Jesus and his apostles teach us to love our enemies, joyfully endure persecution, and do everything within our power to live at peace with everyone. There is very little, if anything, in the New Testament that would justify Christians using violence for any reason. However, the pages of the Old Testament are full of war, violence, and bloodshed. Not only do God’s people kill, but they are sometimes obeying God’s commands when they do so. At one point, I tried to strike a balance between the Old Testament’s teachings about violence and the New Testament’s, but I no longer think that’s the right way to read the Bible.

Violence in the Old Testament

Applying the Old Testament

Christians sometimes have an inconsistent relationship with the Old Testament. We seem to quote from it when it suits us and dismiss it when it doesn’t. Most of us do not believe we must circumcise our male babies, keep the Sabbath, or travel to Jerusalem annually to celebrate feasts and festivals. We eat pork, wear clothing made of mixed fabrics, and disregard countless other explicit teachings of the Law. And if we read an example of someone in the Old Testament doing something we don’t believe a Christian should do, we simply say, “Well, that was the Old Testament.”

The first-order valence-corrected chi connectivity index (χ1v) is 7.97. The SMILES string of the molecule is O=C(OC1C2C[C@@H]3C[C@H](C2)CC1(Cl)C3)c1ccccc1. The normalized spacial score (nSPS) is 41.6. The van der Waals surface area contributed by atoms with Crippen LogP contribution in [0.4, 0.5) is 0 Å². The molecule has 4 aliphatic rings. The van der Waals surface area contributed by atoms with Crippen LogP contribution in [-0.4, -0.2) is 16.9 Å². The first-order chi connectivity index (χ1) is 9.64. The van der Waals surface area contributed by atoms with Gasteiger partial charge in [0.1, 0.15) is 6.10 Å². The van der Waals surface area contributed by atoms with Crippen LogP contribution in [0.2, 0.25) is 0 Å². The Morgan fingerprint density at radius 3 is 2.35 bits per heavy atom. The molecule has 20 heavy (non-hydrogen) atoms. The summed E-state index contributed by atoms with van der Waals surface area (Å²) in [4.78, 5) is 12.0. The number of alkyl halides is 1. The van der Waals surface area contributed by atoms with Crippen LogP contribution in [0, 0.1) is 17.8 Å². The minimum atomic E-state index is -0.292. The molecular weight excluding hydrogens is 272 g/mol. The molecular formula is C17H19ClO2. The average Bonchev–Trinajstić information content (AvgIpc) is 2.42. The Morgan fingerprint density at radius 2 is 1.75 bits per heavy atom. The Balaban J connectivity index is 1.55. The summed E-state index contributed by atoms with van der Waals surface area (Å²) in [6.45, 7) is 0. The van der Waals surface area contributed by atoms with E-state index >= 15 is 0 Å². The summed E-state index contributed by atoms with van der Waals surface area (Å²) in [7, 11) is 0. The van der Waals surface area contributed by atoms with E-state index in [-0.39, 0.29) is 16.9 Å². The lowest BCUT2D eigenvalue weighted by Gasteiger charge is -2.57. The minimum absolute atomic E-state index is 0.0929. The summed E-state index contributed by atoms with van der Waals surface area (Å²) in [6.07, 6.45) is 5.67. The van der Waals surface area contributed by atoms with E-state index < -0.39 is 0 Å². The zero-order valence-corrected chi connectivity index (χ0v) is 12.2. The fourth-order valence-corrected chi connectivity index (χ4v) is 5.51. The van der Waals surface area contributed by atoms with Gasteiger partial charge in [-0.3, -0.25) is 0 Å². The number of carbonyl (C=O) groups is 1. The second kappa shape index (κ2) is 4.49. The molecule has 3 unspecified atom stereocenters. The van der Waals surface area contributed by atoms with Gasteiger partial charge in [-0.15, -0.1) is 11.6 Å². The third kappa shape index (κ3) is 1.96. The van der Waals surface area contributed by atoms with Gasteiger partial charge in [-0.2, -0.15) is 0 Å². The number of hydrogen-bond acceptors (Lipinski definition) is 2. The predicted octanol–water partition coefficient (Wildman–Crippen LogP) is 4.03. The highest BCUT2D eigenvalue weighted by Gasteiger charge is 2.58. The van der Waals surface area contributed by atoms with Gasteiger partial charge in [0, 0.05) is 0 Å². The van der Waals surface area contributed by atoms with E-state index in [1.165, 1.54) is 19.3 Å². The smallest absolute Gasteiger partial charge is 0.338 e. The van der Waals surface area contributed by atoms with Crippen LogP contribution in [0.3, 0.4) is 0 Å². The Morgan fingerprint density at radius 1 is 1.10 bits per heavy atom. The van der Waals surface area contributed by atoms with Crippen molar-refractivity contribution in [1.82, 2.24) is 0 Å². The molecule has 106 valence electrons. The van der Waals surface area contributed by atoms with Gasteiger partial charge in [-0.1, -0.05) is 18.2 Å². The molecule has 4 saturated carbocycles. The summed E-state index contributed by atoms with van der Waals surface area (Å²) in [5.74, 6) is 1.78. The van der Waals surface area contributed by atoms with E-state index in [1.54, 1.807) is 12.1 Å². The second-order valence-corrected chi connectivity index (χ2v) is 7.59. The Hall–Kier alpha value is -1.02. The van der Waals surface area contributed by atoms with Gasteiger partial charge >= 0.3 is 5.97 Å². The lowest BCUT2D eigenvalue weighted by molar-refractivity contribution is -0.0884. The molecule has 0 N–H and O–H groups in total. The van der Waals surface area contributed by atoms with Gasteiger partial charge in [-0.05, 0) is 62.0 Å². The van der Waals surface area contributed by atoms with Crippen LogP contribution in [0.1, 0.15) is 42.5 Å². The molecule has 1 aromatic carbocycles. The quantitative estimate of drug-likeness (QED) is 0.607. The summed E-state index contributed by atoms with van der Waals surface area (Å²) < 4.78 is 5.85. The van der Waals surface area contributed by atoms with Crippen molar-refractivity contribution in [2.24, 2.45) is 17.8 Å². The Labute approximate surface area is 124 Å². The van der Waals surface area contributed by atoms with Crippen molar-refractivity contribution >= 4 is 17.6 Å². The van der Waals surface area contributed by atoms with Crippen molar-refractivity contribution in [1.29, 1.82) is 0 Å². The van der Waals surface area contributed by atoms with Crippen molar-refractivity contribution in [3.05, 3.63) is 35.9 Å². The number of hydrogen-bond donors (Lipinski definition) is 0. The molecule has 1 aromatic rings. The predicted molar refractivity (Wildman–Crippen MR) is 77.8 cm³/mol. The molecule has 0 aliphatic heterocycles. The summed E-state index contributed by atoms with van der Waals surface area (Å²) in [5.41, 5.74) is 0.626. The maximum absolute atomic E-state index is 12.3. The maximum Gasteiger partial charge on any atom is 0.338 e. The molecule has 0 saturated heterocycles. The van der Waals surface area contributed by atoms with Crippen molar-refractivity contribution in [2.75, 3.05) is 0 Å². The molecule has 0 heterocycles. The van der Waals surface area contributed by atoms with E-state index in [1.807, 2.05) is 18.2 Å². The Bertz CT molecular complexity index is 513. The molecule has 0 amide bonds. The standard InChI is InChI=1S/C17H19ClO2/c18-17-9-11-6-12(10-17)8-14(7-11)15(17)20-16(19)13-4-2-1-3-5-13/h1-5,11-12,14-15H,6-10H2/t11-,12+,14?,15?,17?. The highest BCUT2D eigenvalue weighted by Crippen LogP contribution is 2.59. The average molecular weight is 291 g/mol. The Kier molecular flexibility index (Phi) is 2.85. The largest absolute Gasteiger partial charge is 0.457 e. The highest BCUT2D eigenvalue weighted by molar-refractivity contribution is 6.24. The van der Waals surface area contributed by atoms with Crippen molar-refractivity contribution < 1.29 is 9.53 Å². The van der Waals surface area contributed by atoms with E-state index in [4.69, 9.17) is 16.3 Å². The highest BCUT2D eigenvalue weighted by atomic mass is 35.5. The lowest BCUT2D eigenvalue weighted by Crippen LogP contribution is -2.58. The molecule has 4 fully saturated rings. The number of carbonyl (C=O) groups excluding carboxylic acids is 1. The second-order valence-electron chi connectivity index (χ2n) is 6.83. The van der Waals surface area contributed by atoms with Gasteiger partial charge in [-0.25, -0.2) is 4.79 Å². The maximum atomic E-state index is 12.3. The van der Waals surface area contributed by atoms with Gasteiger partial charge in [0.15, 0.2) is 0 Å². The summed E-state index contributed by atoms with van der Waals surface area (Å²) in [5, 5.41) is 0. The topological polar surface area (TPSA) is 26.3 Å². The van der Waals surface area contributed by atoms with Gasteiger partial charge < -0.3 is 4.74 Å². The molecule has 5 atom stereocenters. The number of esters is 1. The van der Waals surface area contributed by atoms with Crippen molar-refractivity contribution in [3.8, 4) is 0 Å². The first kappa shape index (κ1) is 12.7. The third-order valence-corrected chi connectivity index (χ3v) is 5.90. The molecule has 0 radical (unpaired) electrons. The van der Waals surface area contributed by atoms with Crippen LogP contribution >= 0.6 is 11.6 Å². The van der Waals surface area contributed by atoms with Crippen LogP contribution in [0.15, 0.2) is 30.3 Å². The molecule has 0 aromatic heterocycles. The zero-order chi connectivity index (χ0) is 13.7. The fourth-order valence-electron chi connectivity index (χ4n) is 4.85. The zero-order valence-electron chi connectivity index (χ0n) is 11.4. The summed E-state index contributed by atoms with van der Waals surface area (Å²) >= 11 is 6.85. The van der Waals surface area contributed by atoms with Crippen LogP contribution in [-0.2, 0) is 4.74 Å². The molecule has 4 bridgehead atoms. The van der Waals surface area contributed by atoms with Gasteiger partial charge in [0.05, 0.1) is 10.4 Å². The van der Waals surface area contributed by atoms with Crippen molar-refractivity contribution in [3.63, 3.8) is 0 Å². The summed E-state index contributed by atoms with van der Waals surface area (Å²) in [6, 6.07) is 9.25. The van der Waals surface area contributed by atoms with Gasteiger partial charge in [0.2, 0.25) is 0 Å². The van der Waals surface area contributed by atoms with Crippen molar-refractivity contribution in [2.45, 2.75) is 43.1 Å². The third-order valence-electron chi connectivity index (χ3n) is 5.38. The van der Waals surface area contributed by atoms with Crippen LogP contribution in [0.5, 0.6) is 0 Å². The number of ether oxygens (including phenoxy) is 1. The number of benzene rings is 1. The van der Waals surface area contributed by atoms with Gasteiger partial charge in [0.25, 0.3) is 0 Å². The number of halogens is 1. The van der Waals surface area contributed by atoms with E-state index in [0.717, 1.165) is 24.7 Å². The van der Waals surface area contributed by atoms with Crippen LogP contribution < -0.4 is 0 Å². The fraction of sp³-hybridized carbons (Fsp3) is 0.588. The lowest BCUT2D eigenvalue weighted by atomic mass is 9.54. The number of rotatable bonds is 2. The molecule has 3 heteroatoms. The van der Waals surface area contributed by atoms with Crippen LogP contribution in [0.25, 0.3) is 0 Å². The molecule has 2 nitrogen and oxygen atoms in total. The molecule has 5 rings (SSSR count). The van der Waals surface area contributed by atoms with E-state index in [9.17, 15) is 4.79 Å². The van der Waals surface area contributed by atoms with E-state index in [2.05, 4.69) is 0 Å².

There is, of course, an inherent challenge when it comes to reading and applying the Hebrew Scriptures today. On the one hand, Paul was talking about the books we call the Old Testament when he said:

“All Scripture is breathed out by God and profitable for teaching, for reproof, for correction, and for training in righteousness, that the man of God may be complete, equipped for every good work.”

2 Timothy 3:16-17

And when he said: